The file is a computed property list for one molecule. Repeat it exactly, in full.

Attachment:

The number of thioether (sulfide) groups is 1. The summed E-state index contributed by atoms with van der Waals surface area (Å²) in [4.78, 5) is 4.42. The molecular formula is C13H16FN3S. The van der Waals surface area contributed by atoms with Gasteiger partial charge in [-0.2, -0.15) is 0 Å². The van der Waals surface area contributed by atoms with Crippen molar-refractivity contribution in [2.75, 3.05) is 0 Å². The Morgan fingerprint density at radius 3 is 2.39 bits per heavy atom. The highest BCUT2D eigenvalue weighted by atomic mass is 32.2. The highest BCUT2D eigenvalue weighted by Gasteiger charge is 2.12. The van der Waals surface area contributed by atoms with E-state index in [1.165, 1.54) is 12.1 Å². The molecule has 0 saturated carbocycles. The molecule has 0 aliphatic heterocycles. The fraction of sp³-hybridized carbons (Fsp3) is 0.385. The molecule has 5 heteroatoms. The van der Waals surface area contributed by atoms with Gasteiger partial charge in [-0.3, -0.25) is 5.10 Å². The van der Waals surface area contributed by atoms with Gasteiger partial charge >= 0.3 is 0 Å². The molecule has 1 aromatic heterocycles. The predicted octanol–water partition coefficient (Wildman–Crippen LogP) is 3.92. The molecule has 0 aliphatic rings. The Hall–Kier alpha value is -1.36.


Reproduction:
The number of thioether (sulfide) groups is 1. The summed E-state index contributed by atoms with van der Waals surface area (Å²) in [4.78, 5) is 4.42. The molecular formula is C13H16FN3S. The van der Waals surface area contributed by atoms with Gasteiger partial charge in [-0.2, -0.15) is 0 Å². The van der Waals surface area contributed by atoms with Crippen molar-refractivity contribution in [2.75, 3.05) is 0 Å². The Morgan fingerprint density at radius 3 is 2.39 bits per heavy atom. The highest BCUT2D eigenvalue weighted by atomic mass is 32.2. The highest BCUT2D eigenvalue weighted by Gasteiger charge is 2.12. The van der Waals surface area contributed by atoms with E-state index in [1.165, 1.54) is 12.1 Å². The molecule has 0 saturated carbocycles. The molecule has 0 aliphatic heterocycles. The fraction of sp³-hybridized carbons (Fsp3) is 0.385. The molecule has 5 heteroatoms. The van der Waals surface area contributed by atoms with Gasteiger partial charge in [-0.3, -0.25) is 5.10 Å². The van der Waals surface area contributed by atoms with Gasteiger partial charge >= 0.3 is 0 Å². The molecule has 1 aromatic heterocycles. The predicted octanol–water partition coefficient (Wildman–Crippen LogP) is 3.92. The molecule has 0 aliphatic rings. The Hall–Kier alpha value is -1.36.